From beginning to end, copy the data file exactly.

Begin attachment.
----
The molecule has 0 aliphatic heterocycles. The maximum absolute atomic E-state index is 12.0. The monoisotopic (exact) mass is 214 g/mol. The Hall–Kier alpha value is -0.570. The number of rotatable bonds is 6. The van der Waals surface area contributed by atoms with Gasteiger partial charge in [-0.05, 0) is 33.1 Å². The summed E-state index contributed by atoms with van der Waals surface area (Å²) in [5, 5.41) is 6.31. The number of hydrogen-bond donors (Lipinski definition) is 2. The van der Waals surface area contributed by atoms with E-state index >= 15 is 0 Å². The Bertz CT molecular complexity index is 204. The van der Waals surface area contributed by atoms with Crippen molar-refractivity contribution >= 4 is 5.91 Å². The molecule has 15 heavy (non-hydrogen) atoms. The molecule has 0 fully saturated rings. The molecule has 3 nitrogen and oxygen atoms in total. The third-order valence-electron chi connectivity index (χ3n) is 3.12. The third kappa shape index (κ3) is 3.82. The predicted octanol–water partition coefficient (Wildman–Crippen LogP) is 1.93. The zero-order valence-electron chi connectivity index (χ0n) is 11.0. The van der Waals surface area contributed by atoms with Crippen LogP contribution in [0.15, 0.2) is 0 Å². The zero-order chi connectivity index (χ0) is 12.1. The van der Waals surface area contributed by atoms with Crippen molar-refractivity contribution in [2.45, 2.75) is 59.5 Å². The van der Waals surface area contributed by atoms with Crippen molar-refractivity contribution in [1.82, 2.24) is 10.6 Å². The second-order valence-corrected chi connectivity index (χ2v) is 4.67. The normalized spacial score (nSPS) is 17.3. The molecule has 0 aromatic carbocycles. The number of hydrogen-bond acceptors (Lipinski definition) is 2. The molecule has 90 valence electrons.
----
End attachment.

The molecule has 0 aliphatic heterocycles. The maximum absolute atomic E-state index is 12.0. The monoisotopic (exact) mass is 214 g/mol. The Hall–Kier alpha value is -0.570. The number of rotatable bonds is 6. The van der Waals surface area contributed by atoms with Gasteiger partial charge in [-0.05, 0) is 33.1 Å². The summed E-state index contributed by atoms with van der Waals surface area (Å²) in [5, 5.41) is 6.31. The number of hydrogen-bond donors (Lipinski definition) is 2. The van der Waals surface area contributed by atoms with E-state index >= 15 is 0 Å². The Bertz CT molecular complexity index is 204. The van der Waals surface area contributed by atoms with Crippen molar-refractivity contribution >= 4 is 5.91 Å². The molecule has 15 heavy (non-hydrogen) atoms. The molecule has 0 fully saturated rings. The molecule has 3 nitrogen and oxygen atoms in total. The third-order valence-electron chi connectivity index (χ3n) is 3.12. The third kappa shape index (κ3) is 3.82. The predicted octanol–water partition coefficient (Wildman–Crippen LogP) is 1.93. The zero-order valence-electron chi connectivity index (χ0n) is 11.0. The van der Waals surface area contributed by atoms with Crippen LogP contribution in [0.15, 0.2) is 0 Å². The zero-order chi connectivity index (χ0) is 12.1. The van der Waals surface area contributed by atoms with Crippen molar-refractivity contribution in [2.45, 2.75) is 59.5 Å². The van der Waals surface area contributed by atoms with Crippen molar-refractivity contribution in [1.82, 2.24) is 10.6 Å². The second-order valence-corrected chi connectivity index (χ2v) is 4.67. The normalized spacial score (nSPS) is 17.3. The molecule has 0 aromatic carbocycles. The number of hydrogen-bond acceptors (Lipinski definition) is 2. The molecule has 90 valence electrons.